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Borrowing from Tongan tapu (prohibited, sacred), from Proto-Polynesian *tapu, from Proto-Oceanic *tabu, from Proto-Eastern Malayo-Polynesian *tambu. Doublet of kapu. The word entered English around 1777.


  • IPA(key): /təˈbuː/, /tæˈbuː/
  • (file)


taboo (countable and uncountable, plural taboos)

  1. An inhibition or ban that results from social custom or emotional aversion.
    • 1922, James Frazer, The Golden Bough:
      So among the Alfoors of the island of Buru it is taboo to mention the names of parents and parents-in-law, or even to speak of common objects by words which resemble these names in sound.
    • 1974, Lawrence Durrell, Monsieur, Faber & Faber 1992, p. 213:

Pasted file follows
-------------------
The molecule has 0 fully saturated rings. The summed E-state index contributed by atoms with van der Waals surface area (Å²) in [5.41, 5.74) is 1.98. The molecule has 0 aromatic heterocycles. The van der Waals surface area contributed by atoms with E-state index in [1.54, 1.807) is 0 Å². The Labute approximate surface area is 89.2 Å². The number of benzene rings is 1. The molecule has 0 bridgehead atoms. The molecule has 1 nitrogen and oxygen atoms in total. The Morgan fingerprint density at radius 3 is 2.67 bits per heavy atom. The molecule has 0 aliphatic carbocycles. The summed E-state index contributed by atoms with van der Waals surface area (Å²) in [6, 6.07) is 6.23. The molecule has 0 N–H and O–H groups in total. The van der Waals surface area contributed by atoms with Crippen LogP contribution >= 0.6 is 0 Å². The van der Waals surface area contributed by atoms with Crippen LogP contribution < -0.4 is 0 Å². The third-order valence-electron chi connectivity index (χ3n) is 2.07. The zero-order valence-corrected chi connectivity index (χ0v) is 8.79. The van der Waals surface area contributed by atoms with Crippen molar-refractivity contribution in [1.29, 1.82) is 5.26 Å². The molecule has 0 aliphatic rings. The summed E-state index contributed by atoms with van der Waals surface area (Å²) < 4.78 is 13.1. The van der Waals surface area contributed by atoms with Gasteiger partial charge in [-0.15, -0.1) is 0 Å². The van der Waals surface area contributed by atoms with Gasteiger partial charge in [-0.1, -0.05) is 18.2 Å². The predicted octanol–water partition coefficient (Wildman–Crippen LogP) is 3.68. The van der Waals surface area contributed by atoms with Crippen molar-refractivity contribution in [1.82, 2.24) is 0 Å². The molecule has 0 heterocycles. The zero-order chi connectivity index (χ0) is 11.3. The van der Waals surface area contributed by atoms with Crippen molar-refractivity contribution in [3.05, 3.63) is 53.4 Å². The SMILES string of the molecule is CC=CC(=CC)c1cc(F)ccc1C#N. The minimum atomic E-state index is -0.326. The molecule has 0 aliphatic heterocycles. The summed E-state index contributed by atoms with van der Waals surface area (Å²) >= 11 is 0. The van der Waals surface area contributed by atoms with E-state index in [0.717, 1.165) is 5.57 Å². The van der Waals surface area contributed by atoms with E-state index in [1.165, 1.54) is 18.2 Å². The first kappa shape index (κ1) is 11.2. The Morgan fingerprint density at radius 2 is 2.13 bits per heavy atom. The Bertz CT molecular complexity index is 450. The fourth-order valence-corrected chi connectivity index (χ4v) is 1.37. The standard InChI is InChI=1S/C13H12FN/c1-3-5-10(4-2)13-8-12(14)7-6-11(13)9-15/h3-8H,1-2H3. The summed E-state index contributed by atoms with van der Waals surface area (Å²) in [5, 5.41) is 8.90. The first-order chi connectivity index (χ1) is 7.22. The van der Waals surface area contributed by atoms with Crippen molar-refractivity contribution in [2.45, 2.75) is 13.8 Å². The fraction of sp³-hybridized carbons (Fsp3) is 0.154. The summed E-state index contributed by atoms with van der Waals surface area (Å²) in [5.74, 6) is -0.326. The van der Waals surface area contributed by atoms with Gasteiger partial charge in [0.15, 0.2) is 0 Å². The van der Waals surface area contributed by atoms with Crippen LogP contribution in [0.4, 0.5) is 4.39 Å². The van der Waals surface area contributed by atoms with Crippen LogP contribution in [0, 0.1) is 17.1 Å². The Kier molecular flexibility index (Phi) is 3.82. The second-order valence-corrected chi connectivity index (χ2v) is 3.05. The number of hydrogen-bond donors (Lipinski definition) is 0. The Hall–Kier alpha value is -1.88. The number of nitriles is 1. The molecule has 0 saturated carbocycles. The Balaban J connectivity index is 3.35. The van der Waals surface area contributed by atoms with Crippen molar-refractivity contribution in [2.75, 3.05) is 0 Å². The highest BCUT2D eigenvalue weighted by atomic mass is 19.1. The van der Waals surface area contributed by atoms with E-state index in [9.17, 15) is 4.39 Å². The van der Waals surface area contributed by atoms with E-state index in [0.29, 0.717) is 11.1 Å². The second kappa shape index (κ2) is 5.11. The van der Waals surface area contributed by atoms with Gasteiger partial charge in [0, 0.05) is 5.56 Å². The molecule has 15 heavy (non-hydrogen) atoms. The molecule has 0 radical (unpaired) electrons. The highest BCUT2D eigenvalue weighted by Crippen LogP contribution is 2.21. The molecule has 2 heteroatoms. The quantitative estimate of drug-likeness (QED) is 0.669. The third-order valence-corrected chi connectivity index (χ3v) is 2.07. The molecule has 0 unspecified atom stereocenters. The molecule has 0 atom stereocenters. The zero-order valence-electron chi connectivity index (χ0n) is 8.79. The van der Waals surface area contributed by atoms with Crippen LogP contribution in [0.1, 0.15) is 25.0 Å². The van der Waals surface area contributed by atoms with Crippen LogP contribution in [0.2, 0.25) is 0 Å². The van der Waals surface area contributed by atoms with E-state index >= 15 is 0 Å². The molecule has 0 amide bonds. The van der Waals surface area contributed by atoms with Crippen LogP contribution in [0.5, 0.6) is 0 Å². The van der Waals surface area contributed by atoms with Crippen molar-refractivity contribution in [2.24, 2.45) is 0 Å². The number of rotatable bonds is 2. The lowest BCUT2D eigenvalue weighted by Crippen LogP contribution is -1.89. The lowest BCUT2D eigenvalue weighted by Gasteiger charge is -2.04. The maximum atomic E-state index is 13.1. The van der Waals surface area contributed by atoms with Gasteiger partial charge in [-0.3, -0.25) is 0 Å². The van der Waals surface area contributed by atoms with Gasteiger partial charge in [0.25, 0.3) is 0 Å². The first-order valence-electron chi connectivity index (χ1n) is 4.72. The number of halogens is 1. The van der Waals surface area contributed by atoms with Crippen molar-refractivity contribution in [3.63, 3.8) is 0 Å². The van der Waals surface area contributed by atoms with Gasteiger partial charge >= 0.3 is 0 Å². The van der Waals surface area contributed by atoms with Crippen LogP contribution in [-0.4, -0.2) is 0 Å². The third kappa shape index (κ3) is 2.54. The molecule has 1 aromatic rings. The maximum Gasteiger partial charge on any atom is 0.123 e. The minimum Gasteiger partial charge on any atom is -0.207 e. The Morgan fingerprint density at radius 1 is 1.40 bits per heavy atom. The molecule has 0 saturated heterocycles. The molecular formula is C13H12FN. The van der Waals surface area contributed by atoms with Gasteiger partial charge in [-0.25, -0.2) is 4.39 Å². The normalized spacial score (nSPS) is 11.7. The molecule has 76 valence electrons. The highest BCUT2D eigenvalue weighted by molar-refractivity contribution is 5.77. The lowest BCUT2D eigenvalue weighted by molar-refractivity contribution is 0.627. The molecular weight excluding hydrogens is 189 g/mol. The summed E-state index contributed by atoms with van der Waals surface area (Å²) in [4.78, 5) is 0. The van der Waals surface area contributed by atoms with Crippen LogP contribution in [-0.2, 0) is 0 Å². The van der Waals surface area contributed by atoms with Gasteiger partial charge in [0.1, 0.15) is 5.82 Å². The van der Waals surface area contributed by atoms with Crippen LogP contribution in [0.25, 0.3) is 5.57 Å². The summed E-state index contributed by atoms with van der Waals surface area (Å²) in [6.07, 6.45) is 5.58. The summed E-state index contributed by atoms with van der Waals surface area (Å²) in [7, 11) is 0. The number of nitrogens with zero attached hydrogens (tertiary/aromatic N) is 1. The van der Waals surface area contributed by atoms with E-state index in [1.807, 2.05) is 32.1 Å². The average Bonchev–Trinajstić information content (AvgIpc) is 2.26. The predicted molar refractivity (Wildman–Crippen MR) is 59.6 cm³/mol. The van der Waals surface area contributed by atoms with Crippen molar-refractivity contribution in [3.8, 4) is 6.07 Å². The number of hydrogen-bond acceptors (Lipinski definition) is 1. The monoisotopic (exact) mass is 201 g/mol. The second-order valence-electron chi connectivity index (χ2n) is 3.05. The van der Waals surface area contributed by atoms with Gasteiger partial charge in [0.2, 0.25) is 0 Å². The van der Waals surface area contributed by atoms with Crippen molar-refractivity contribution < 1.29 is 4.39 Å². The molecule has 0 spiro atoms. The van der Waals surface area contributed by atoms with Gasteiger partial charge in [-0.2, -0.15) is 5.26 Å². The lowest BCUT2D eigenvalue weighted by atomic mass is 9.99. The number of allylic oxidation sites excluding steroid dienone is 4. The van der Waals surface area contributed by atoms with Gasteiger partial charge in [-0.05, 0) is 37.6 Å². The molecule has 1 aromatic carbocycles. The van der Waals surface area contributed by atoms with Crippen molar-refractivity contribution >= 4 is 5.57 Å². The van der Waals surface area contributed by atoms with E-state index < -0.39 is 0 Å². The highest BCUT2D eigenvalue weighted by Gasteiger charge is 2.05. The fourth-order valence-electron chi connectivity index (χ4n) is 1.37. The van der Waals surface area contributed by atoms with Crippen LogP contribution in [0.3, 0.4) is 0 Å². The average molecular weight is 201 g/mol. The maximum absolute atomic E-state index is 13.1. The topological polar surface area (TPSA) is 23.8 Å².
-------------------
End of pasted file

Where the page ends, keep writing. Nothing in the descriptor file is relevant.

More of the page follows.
The sharp differentiation of the sexes in our culture was shaped most probably by monogamy and monosexuality and their tabus.
  2. (in Polynesia) Something which may not be used, approached or mentioned because it is sacred.


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taboo (comparative more taboo, superlative most taboo)

  1. Excluded or forbidden from use, approach or mention.
    Incest is a taboo subject in most soap operas.
  2. Culturally forbidden.



taboo (third-person singular simple present taboos, present participle tabooing, simple past and past participle tabooed)

  1. To mark as taboo.
  2. To ban.
  3. To avoid.